While FIGS. 4 and 5 illustrate a 3-D graphic system having only two application programs, the complexity of 3-D graphic systems having ten, twenty or even one hundred application programs becomes apparent. However, as a result of such 3-D graphic system architecture, such 3-D systems have three distinct disadvantages.
First, as the number of application programs increases, the complexity of the communication between application programs and common data structure increases. As such, all SMI reply methods within the 3-D system are stored in computer memory albeit that only a fraction of the application programs and corresponding SMI reply methods may be required for a certain task. In other words, the operator is unable to select only those particular application programs required for a certain task thereby conserving computer memory. Such conventional computer graphics systems require all application programs and associated data structure be stored in computer memory. As a result, not only may the computing time for instructions increase, larger and more expensive computing systems may be required.
Second, the addition of an additional application programs to the computer graphics client is a time consuming and expensive undertaking. Third, the integration of two distinct 3-D systems is also a time consuming and expensive undertaking.
As will be appreciated by one skilled in the art, the second and third disadvantages result from the required linkages between application programs within the computer graphics client. The greater the number of application programs the greater the number of linkages between such application programs. Thus, referring back to the 3-D system illustrated in FIG. 4 and 5, if one were to attempt to add an application program to generate an image "C", such application program would have to be linked to AP' 402 and A" 404. In this way resulting set of communications between application programs would be: A-B, A-C, and C-B. Making this task even more formidable for the program attempting such linkage is that to successfully perform the same the programmer would have to have access to and be familiar with the behavior and data structure of AP' 402 and A" 404.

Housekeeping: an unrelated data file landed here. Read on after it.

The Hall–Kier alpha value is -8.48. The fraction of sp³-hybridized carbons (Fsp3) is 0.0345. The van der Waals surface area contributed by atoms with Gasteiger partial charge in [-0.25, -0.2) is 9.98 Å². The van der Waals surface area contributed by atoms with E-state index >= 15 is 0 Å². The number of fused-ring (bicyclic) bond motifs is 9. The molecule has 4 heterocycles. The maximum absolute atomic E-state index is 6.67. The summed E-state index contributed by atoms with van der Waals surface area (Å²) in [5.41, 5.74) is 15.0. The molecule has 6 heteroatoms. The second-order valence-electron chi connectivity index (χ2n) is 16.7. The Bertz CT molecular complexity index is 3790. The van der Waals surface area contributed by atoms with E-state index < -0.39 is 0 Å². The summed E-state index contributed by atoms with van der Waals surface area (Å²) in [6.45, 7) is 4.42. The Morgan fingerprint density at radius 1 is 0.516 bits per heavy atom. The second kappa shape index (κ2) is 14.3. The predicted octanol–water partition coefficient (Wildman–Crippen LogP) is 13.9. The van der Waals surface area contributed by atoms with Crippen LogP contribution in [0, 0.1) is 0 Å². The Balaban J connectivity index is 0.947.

Additionally, as the source listing for such data structures generally are closely guarded by the 3-D software developer, a licensee of such 3-D software requiring the addition of an application program may be unable to perform such modification in-house. In this case, the linkage of the additional application program rests with the discretion of the developer and his hourly consulting rate.
Aware of the heretofore mentioned disadvantages of conventional 2-D and 3-D graphics systems, the inventors have discovered methods of interacting with computer graphics which avoid these and other disadvantages of conventional graphic systems. The present invention provides methods of interacting with computer graphics which includes generating a list wherein said list includes data of at least one computer generated object from a corresponding application program, and wherein at least one computer generated object of said list is associated with its corresponding application program, and generating a scene from the product of the list generating step, wherein said scene displays a computer generated object, and wherein a scene manipulation instruction specific to the computer generated object notifies the application program associated with the computer generated object manipulated by said scene manipulation instruction.
More particularly, as will be described in greater detail below, a user input instruction is transformed by a user interface process into a scene manipulation instruction. The scene manipulation instruction is associated with affected computer generated objects by an object identification process wherein an inquiry into the list returns the affected computer generated objects. The list is again interrogated by a application program identification process which results in a fully realized scene manipulation instruction. This scene manipulation instruction along with identification data for the affected computer generated object and the associated application programs are transformed into discrete messages which are communicated to the affected application programs.
The unique advantage of the present invention is that it is not necessary to construct a single, very large and complex computer graphics system to create and manage a large and complex collection of discrete computer graphic objects. A set of application programs, each managing a subset of the total available computer graphic objects, can provide the same visual representation of such a single very large and complex computer graphics system.